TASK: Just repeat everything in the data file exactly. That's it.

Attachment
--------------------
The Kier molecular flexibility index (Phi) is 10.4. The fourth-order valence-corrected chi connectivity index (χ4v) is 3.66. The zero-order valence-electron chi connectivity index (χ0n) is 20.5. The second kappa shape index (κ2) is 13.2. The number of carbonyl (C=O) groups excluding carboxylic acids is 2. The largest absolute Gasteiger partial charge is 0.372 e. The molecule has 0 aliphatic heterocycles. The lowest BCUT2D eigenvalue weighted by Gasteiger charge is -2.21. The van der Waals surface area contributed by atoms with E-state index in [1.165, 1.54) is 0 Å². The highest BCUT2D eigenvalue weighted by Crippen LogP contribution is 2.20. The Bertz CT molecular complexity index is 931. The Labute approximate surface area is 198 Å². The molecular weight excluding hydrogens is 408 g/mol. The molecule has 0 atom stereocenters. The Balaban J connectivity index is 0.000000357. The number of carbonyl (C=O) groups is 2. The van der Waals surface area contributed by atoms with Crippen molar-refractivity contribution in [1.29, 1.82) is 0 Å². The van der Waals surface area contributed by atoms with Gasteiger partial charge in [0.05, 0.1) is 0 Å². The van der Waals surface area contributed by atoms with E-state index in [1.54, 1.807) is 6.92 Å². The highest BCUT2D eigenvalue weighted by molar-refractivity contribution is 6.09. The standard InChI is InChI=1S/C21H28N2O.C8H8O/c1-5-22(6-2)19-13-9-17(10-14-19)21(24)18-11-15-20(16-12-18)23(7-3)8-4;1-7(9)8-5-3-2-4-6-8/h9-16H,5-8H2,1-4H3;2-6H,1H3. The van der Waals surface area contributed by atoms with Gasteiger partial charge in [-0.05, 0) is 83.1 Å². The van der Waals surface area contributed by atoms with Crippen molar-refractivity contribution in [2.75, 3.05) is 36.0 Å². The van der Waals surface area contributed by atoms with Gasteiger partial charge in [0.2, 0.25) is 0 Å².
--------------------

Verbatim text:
The Kier molecular flexibility index (Phi) is 10.4. The fourth-order valence-corrected chi connectivity index (χ4v) is 3.66. The zero-order valence-electron chi connectivity index (χ0n) is 20.5. The second kappa shape index (κ2) is 13.2. The number of carbonyl (C=O) groups excluding carboxylic acids is 2. The largest absolute Gasteiger partial charge is 0.372 e. The molecule has 0 aliphatic heterocycles. The lowest BCUT2D eigenvalue weighted by Gasteiger charge is -2.21. The van der Waals surface area contributed by atoms with E-state index in [1.165, 1.54) is 0 Å². The highest BCUT2D eigenvalue weighted by Crippen LogP contribution is 2.20. The Bertz CT molecular complexity index is 931. The Labute approximate surface area is 198 Å². The molecular weight excluding hydrogens is 408 g/mol. The molecule has 0 atom stereocenters. The Balaban J connectivity index is 0.000000357. The number of carbonyl (C=O) groups is 2. The van der Waals surface area contributed by atoms with Crippen molar-refractivity contribution in [1.29, 1.82) is 0 Å². The van der Waals surface area contributed by atoms with Gasteiger partial charge in [0.05, 0.1) is 0 Å². The van der Waals surface area contributed by atoms with E-state index in [1.54, 1.807) is 6.92 Å². The highest BCUT2D eigenvalue weighted by molar-refractivity contribution is 6.09. The standard InChI is InChI=1S/C21H28N2O.C8H8O/c1-5-22(6-2)19-13-9-17(10-14-19)21(24)18-11-15-20(16-12-18)23(7-3)8-4;1-7(9)8-5-3-2-4-6-8/h9-16H,5-8H2,1-4H3;2-6H,1H3. The van der Waals surface area contributed by atoms with Gasteiger partial charge in [-0.05, 0) is 83.1 Å². The van der Waals surface area contributed by atoms with Crippen molar-refractivity contribution in [2.75, 3.05) is 36.0 Å². The van der Waals surface area contributed by atoms with Gasteiger partial charge in [0.2, 0.25) is 0 Å².